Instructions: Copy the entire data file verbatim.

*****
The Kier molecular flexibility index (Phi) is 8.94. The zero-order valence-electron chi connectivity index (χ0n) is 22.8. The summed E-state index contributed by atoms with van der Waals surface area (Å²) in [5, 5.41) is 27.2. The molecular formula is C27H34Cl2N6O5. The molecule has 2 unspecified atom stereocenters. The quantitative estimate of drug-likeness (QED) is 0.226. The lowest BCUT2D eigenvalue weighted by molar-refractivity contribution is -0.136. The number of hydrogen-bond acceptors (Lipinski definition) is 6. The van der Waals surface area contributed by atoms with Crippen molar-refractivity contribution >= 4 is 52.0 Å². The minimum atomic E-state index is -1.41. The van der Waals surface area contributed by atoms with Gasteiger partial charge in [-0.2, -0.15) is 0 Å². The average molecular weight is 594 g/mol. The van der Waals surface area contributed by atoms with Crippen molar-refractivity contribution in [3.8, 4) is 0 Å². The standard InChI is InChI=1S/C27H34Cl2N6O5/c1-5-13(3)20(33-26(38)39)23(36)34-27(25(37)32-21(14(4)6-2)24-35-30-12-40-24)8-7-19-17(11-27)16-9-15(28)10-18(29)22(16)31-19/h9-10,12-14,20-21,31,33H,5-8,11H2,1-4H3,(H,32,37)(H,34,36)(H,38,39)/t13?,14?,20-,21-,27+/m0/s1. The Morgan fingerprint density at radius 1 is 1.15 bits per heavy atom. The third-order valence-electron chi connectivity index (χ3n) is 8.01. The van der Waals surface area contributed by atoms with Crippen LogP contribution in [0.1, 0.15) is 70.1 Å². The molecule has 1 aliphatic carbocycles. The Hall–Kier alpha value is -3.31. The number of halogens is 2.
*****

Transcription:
The Kier molecular flexibility index (Phi) is 8.94. The zero-order valence-electron chi connectivity index (χ0n) is 22.8. The summed E-state index contributed by atoms with van der Waals surface area (Å²) in [5, 5.41) is 27.2. The molecular formula is C27H34Cl2N6O5. The molecule has 2 unspecified atom stereocenters. The quantitative estimate of drug-likeness (QED) is 0.226. The lowest BCUT2D eigenvalue weighted by molar-refractivity contribution is -0.136. The number of hydrogen-bond acceptors (Lipinski definition) is 6. The van der Waals surface area contributed by atoms with Crippen molar-refractivity contribution >= 4 is 52.0 Å². The minimum atomic E-state index is -1.41. The van der Waals surface area contributed by atoms with Gasteiger partial charge in [-0.2, -0.15) is 0 Å². The average molecular weight is 594 g/mol. The van der Waals surface area contributed by atoms with Crippen molar-refractivity contribution in [3.8, 4) is 0 Å². The standard InChI is InChI=1S/C27H34Cl2N6O5/c1-5-13(3)20(33-26(38)39)23(36)34-27(25(37)32-21(14(4)6-2)24-35-30-12-40-24)8-7-19-17(11-27)16-9-15(28)10-18(29)22(16)31-19/h9-10,12-14,20-21,31,33H,5-8,11H2,1-4H3,(H,32,37)(H,34,36)(H,38,39)/t13?,14?,20-,21-,27+/m0/s1. The Morgan fingerprint density at radius 1 is 1.15 bits per heavy atom. The third-order valence-electron chi connectivity index (χ3n) is 8.01. The van der Waals surface area contributed by atoms with Crippen LogP contribution in [0.1, 0.15) is 70.1 Å². The molecule has 1 aliphatic carbocycles. The Hall–Kier alpha value is -3.31. The number of halogens is 2.